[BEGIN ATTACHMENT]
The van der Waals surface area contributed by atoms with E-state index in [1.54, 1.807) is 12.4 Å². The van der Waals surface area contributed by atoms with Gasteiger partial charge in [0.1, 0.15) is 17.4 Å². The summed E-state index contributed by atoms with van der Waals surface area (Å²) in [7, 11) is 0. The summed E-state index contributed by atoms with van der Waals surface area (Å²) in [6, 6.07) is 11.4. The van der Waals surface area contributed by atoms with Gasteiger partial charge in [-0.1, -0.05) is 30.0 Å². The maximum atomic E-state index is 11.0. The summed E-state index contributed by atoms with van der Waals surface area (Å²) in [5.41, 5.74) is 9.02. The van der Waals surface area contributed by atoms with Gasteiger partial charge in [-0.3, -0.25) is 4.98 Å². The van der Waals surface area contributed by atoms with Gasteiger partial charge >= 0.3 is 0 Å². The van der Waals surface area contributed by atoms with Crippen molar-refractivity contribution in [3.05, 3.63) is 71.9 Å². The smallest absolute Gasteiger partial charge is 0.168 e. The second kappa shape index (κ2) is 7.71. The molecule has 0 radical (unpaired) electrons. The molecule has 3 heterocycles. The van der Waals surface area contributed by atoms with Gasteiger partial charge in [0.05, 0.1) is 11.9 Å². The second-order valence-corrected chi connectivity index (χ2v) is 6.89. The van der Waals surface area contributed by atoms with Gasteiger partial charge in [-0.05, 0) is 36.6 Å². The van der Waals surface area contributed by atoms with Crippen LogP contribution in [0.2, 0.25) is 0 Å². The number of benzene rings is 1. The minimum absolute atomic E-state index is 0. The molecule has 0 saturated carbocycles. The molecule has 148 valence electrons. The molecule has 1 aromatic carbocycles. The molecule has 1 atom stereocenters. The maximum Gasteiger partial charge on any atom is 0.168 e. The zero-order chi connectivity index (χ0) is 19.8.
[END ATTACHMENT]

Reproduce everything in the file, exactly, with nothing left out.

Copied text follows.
The van der Waals surface area contributed by atoms with E-state index in [1.54, 1.807) is 12.4 Å². The van der Waals surface area contributed by atoms with Gasteiger partial charge in [0.1, 0.15) is 17.4 Å². The summed E-state index contributed by atoms with van der Waals surface area (Å²) in [7, 11) is 0. The summed E-state index contributed by atoms with van der Waals surface area (Å²) in [6, 6.07) is 11.4. The van der Waals surface area contributed by atoms with Gasteiger partial charge in [-0.1, -0.05) is 30.0 Å². The maximum atomic E-state index is 11.0. The summed E-state index contributed by atoms with van der Waals surface area (Å²) in [5.41, 5.74) is 9.02. The van der Waals surface area contributed by atoms with Gasteiger partial charge in [-0.3, -0.25) is 4.98 Å². The van der Waals surface area contributed by atoms with Gasteiger partial charge >= 0.3 is 0 Å². The van der Waals surface area contributed by atoms with Crippen molar-refractivity contribution in [3.05, 3.63) is 71.9 Å². The smallest absolute Gasteiger partial charge is 0.168 e. The second kappa shape index (κ2) is 7.71. The molecule has 0 radical (unpaired) electrons. The molecule has 3 heterocycles. The van der Waals surface area contributed by atoms with Gasteiger partial charge in [0.05, 0.1) is 11.9 Å². The second-order valence-corrected chi connectivity index (χ2v) is 6.89. The van der Waals surface area contributed by atoms with Gasteiger partial charge in [-0.05, 0) is 36.6 Å². The van der Waals surface area contributed by atoms with Crippen LogP contribution in [0.2, 0.25) is 0 Å². The number of benzene rings is 1. The minimum absolute atomic E-state index is 0. The molecule has 0 saturated carbocycles. The molecule has 148 valence electrons. The molecule has 1 aromatic carbocycles. The molecule has 1 atom stereocenters. The maximum Gasteiger partial charge on any atom is 0.168 e. The zero-order chi connectivity index (χ0) is 19.8.